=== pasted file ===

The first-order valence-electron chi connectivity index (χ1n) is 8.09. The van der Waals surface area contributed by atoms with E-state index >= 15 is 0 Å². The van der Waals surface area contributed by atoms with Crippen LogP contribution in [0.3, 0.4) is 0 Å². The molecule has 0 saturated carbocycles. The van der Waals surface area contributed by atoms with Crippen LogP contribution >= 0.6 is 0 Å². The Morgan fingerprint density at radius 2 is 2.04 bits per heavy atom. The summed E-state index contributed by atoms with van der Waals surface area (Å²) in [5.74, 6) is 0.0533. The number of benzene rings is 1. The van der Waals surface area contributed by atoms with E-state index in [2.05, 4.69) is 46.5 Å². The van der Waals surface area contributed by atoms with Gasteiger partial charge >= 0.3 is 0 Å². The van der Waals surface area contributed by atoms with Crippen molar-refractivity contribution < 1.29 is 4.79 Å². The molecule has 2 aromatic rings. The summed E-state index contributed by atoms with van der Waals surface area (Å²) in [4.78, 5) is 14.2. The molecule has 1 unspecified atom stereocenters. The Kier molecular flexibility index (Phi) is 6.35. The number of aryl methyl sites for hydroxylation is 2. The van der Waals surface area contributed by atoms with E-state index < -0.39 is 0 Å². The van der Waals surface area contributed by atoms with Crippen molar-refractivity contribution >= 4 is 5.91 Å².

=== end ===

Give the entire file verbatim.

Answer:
The first-order valence-electron chi connectivity index (χ1n) is 8.09. The van der Waals surface area contributed by atoms with E-state index >= 15 is 0 Å². The van der Waals surface area contributed by atoms with Crippen LogP contribution in [0.3, 0.4) is 0 Å². The molecule has 0 saturated carbocycles. The van der Waals surface area contributed by atoms with Crippen LogP contribution >= 0.6 is 0 Å². The Morgan fingerprint density at radius 2 is 2.04 bits per heavy atom. The summed E-state index contributed by atoms with van der Waals surface area (Å²) in [5.74, 6) is 0.0533. The number of benzene rings is 1. The van der Waals surface area contributed by atoms with E-state index in [2.05, 4.69) is 46.5 Å². The van der Waals surface area contributed by atoms with Gasteiger partial charge >= 0.3 is 0 Å². The van der Waals surface area contributed by atoms with Crippen molar-refractivity contribution < 1.29 is 4.79 Å². The molecule has 2 aromatic rings. The summed E-state index contributed by atoms with van der Waals surface area (Å²) in [4.78, 5) is 14.2. The molecule has 1 unspecified atom stereocenters. The Kier molecular flexibility index (Phi) is 6.35. The number of aryl methyl sites for hydroxylation is 2. The van der Waals surface area contributed by atoms with E-state index < -0.39 is 0 Å². The van der Waals surface area contributed by atoms with Crippen molar-refractivity contribution >= 4 is 5.91 Å².